I lose motivation at Tightrope when my efforts don’t yield results. And I’m not talking about wins, I’m talking about anything. If I spend 20 hours on a marketing campaign optimization, launch, and then see absolutely no performance change than I feel like it was all a waste. It would ironically be more motivating to see a decrease in performance than to have nothing happen, because at least my actions had some kind of result. I can learn from failure, and learning is progress.
The flip side of this is when stuff happens, good or bad, but not as a result of anything I did. If it’s good I feel like a fraud. If it’s bad I feel like a martyr. Either way it creates a devastating sense that I’m not in control… so what’s the point of trying at all? Again, anathema to motivation.
Ingredient 3: Frequent, Intermittent Reward Structure.
Progress itself is a bit of a reward. A dopamine boost. A shot in the arm. It feels good to feel like I’m getting something done. This is the crux of the “Don’t Break the Chain” mantra repopularized by Jerry Seinfeld. But WAY better than that is when something I do creates a positive output, when I get something of value from my effort.
Publishing a blog post is tangible progress and feels good. Getting 1,000 hits from Reddit and a handful of retweets because it resonated with people is even better. That’s the reward.
If there are zero rewards, or if the reward is not of sufficient value for the amount of effort then motivation suffers. I’ll also start to lose motivation if the reward is too regular. Maybe because the reward becomes so common that it loses emotional-economic value. That’s why they need to be somewhat intermittent.
Credit Where Credit is Due
While the above model has become clear to me, it’s nothing all that new. It’s a remix of the behavioral research done by Jane McGonigal and B.F. Skinner. I was only able to see the patterns and distill the lessons because I had their ideas floating around in my head. The breakthrough for me was that all this motivational psychology has finally been distilled into lessons that I can apply to my life.
Remembering facts from books is knowledge. Learning those facts first hand is wisdom.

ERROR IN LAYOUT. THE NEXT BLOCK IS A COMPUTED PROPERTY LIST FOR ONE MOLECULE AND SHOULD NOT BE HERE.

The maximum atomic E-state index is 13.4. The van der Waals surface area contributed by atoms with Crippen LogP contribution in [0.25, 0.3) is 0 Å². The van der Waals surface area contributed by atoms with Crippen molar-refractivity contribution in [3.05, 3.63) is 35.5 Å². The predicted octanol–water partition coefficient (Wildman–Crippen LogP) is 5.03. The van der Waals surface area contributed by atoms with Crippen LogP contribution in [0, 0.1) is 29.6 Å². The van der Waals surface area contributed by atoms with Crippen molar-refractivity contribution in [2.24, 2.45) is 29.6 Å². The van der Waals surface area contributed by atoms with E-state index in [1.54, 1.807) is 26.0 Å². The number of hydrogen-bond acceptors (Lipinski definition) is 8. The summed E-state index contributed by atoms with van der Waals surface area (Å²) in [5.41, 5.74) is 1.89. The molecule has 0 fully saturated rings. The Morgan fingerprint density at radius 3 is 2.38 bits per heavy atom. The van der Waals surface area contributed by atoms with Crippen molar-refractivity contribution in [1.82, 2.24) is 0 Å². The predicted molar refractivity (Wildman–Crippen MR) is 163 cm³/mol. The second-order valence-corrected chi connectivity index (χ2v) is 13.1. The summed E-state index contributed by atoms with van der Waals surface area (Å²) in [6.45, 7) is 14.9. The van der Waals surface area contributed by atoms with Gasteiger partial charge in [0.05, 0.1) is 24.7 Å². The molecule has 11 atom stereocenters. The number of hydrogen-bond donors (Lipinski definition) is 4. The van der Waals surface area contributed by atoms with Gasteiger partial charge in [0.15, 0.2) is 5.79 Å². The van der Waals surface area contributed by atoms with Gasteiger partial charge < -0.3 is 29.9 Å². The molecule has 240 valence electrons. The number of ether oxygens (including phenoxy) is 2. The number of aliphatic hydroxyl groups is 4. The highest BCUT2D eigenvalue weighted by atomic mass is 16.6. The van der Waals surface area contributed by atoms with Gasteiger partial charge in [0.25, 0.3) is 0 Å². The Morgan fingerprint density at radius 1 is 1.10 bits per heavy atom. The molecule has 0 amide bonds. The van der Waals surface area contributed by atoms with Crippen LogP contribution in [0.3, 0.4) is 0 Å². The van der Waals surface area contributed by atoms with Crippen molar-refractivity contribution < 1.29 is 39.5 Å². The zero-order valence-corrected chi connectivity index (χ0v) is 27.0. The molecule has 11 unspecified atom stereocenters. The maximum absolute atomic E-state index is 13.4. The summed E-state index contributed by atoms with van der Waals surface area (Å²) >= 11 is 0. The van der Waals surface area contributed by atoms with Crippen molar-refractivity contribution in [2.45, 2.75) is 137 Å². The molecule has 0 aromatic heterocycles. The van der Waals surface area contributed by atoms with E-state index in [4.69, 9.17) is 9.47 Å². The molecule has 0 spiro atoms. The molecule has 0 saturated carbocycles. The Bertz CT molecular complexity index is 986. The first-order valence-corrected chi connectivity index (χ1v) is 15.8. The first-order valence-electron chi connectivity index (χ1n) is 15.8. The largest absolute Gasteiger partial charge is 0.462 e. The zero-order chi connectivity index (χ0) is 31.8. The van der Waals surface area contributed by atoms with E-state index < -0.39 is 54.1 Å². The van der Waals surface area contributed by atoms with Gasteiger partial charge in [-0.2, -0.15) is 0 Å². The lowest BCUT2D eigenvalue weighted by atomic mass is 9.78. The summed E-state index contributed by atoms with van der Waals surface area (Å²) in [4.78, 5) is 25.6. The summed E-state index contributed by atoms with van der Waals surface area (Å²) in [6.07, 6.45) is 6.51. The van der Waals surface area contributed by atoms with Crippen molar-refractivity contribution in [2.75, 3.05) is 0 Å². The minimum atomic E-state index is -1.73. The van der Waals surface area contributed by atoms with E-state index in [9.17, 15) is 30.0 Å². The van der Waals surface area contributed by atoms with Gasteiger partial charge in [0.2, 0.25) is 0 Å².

What Causes Catastrophic Breakdowns
Maybe the most helpful discovery is that these three ingredients operate in two directions. A plan facilitates progress, and progress facilitates rewards.
Plan > Progress > Rewards
But they also work backwards. Rewards validate progress, and progress validates the plan.
Plan < Progress < Rewards
So, if for some reason the rewards dry up, it can cause an invalidation chain reaction whereby progress halts and the plan is suddenly thrown into doubt. And without some kind of plan we believe could work, there’s no way to move forward.
That’s what happened to me. I suffered a catastrophic motivational breakdown. My rewards either dried up or never materialized, so I stopped taking action and making progress. And once progress stopped all my plans looked worthless. Because this happened to all of my projects, my MASTER PLAN to even pursue ANY projects (in general) looked worthless. Ambition in the real world suddenly felt worthless. So I retreated into the blissful productivity of videogames.
To paraphrase Jane McGonigal, “Well-designed games leave no doubt that progress will be made. There is a guarantee of productivity and rewards built in, and that’s what makes them so appealing.”*
The Big Win
All of these realization are great. But the best one has been that my goals aren’t flawed. I don’t need to reassess who I am and what I want out of life. I just need to fix the system I’m operating within.
That, I can do.
*Actual quote from Reality is Broken:
“Well-designed work, on the other hand, leaves no doubt that progress will be made. There is a guarantee of productivity built in, and that’s what makes it so appealing.”
The original note for this post. A four sentence realization in my phone that ballooned into the above text wall. Funny how that happens. And I didn’t even break down how those games are structured, like I wanted to.
Progress is the most motivating thing. A clear path, tangible progress, and slightly random reward structure are a recipe for motivation. Set this up for myself whenever I notice flagging enthusiasm. This is what destiny and mordor both do, and it’s why they felt so addictive… even when I was bored playing them.